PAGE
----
The standard European Method of Decaffeination, using methylene chloride, isn’t the only way to create decaffeinated beans.

Related: 10 Top Cities for Coffee, According to the Experts

The CO2 decaffeination process and Swiss Water method are two popular, chemical-free ways to remove caffeine from coffee beans. The CO2 method steams or soaks unroasted coffee beans and then pumps carbon dioxide into a container, essentially creating a sparkling water that leaches the caffeine from the beans. The nontoxic water is then dumped and decaf beans are ready for roasting. The Swiss Water process is a slower method, which puts green coffee beans in water and lets the caffeine soak out over the course of many hours.

<p>Maria Korneeva / Getty Images</p> The Environmental Defense Fund, Breast Cancer Prevention Partners, Center for Environmental Health, and Environmental Working Group all advocate for the banning of methylene chloride.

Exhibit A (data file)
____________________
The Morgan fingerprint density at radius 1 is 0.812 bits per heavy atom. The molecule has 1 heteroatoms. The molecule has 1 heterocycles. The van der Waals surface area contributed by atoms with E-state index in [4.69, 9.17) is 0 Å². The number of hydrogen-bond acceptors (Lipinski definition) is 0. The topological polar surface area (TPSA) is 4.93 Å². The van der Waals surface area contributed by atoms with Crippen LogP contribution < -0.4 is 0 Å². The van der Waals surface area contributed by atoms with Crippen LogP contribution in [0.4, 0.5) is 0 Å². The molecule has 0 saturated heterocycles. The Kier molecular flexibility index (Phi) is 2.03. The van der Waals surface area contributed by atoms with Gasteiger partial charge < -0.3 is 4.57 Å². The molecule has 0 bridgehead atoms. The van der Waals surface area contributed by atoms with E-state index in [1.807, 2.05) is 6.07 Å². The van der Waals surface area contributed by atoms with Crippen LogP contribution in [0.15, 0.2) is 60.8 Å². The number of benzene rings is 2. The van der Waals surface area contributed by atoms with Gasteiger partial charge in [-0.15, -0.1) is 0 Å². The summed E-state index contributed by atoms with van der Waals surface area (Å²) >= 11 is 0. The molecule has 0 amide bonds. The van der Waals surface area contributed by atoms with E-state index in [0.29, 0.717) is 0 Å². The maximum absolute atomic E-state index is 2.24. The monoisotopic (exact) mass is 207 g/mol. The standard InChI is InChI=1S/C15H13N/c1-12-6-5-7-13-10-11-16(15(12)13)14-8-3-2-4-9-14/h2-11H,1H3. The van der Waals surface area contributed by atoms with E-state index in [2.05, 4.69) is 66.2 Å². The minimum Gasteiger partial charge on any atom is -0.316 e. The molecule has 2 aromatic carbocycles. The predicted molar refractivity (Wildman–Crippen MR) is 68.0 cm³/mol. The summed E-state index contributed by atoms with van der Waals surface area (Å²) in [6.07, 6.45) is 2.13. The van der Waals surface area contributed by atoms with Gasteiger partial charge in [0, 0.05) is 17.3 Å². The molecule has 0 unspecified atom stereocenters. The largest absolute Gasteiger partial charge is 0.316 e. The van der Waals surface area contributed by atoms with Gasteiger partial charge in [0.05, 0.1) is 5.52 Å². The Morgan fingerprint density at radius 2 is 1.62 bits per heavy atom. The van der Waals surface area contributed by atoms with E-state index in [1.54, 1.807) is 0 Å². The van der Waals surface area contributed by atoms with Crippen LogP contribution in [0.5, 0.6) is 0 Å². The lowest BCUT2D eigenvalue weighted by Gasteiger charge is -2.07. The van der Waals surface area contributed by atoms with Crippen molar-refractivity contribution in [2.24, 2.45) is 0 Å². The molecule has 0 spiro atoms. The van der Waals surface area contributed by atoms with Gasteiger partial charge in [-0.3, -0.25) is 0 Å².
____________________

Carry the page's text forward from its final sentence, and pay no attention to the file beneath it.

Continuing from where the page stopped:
Maria Korneeva / Getty Images

The Environmental Defense Fund, Breast Cancer Prevention Partners, Center for Environmental Health, and Environmental Working Group all advocate for the banning of methylene chloride.

What is the Clean Label Project and what does it do?

There are several efforts and initiatives to produce safe decaf coffee without chemicals. The Clean Label Project, a nonprofit organization, awards brands that create consumer products that use far fewer or no toxins that are considered safe in minimum doses by the FDA. The organization tests products for chemicals and residue, and helps determine if products are free of potential toxins.